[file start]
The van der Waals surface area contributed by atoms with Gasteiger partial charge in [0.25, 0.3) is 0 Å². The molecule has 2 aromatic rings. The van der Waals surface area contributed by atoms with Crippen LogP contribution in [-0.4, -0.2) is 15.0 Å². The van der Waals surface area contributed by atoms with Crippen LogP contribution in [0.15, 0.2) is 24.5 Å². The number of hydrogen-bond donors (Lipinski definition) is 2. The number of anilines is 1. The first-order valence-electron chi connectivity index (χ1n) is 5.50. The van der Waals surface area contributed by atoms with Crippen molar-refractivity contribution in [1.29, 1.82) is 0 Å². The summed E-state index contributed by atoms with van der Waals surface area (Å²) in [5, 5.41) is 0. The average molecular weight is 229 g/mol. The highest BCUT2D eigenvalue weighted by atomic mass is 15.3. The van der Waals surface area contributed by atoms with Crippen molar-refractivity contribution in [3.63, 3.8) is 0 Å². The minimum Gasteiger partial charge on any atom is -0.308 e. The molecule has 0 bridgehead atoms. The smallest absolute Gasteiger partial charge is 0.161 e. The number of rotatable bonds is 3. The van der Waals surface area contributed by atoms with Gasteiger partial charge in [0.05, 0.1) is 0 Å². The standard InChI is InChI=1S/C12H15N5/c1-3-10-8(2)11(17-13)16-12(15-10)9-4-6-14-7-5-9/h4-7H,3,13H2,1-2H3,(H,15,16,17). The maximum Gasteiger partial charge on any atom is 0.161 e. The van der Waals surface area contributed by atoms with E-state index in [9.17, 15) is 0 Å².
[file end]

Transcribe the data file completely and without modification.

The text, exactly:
The van der Waals surface area contributed by atoms with Gasteiger partial charge in [0.25, 0.3) is 0 Å². The molecule has 2 aromatic rings. The van der Waals surface area contributed by atoms with Crippen LogP contribution in [-0.4, -0.2) is 15.0 Å². The van der Waals surface area contributed by atoms with Crippen LogP contribution in [0.15, 0.2) is 24.5 Å². The number of hydrogen-bond donors (Lipinski definition) is 2. The number of anilines is 1. The first-order valence-electron chi connectivity index (χ1n) is 5.50. The van der Waals surface area contributed by atoms with Crippen molar-refractivity contribution in [1.29, 1.82) is 0 Å². The summed E-state index contributed by atoms with van der Waals surface area (Å²) in [5, 5.41) is 0. The average molecular weight is 229 g/mol. The highest BCUT2D eigenvalue weighted by atomic mass is 15.3. The van der Waals surface area contributed by atoms with Crippen molar-refractivity contribution in [3.63, 3.8) is 0 Å². The minimum Gasteiger partial charge on any atom is -0.308 e. The molecule has 0 bridgehead atoms. The smallest absolute Gasteiger partial charge is 0.161 e. The number of rotatable bonds is 3. The van der Waals surface area contributed by atoms with Gasteiger partial charge in [0.05, 0.1) is 0 Å². The standard InChI is InChI=1S/C12H15N5/c1-3-10-8(2)11(17-13)16-12(15-10)9-4-6-14-7-5-9/h4-7H,3,13H2,1-2H3,(H,15,16,17). The maximum Gasteiger partial charge on any atom is 0.161 e. The van der Waals surface area contributed by atoms with E-state index in [9.17, 15) is 0 Å².